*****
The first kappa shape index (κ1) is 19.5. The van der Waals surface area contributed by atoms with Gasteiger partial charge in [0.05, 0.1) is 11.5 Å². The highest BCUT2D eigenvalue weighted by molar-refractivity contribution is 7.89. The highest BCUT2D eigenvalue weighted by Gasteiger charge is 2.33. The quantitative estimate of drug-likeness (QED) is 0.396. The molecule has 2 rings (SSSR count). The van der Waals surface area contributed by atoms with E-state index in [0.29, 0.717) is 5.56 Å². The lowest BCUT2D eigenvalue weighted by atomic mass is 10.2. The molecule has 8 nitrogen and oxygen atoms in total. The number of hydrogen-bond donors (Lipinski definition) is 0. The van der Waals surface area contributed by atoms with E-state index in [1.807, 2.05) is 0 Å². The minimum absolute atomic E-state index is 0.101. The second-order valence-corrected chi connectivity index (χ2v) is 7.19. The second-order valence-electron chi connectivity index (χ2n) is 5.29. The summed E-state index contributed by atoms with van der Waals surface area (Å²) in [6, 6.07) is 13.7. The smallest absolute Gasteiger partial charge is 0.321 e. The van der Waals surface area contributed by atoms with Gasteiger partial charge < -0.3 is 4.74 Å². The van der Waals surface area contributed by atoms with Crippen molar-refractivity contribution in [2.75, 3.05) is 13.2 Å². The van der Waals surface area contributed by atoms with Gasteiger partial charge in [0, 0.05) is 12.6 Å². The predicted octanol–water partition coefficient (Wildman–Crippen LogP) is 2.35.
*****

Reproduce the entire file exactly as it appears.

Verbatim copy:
The first kappa shape index (κ1) is 19.5. The van der Waals surface area contributed by atoms with Gasteiger partial charge in [0.05, 0.1) is 11.5 Å². The highest BCUT2D eigenvalue weighted by molar-refractivity contribution is 7.89. The highest BCUT2D eigenvalue weighted by Gasteiger charge is 2.33. The quantitative estimate of drug-likeness (QED) is 0.396. The molecule has 2 rings (SSSR count). The van der Waals surface area contributed by atoms with E-state index in [0.29, 0.717) is 5.56 Å². The lowest BCUT2D eigenvalue weighted by atomic mass is 10.2. The molecule has 8 nitrogen and oxygen atoms in total. The number of hydrogen-bond donors (Lipinski definition) is 0. The van der Waals surface area contributed by atoms with E-state index in [1.807, 2.05) is 0 Å². The minimum absolute atomic E-state index is 0.101. The second-order valence-corrected chi connectivity index (χ2v) is 7.19. The second-order valence-electron chi connectivity index (χ2n) is 5.29. The summed E-state index contributed by atoms with van der Waals surface area (Å²) in [6, 6.07) is 13.7. The smallest absolute Gasteiger partial charge is 0.321 e. The van der Waals surface area contributed by atoms with Gasteiger partial charge < -0.3 is 4.74 Å². The van der Waals surface area contributed by atoms with Crippen molar-refractivity contribution in [2.75, 3.05) is 13.2 Å². The van der Waals surface area contributed by atoms with Gasteiger partial charge in [0, 0.05) is 12.6 Å². The predicted octanol–water partition coefficient (Wildman–Crippen LogP) is 2.35.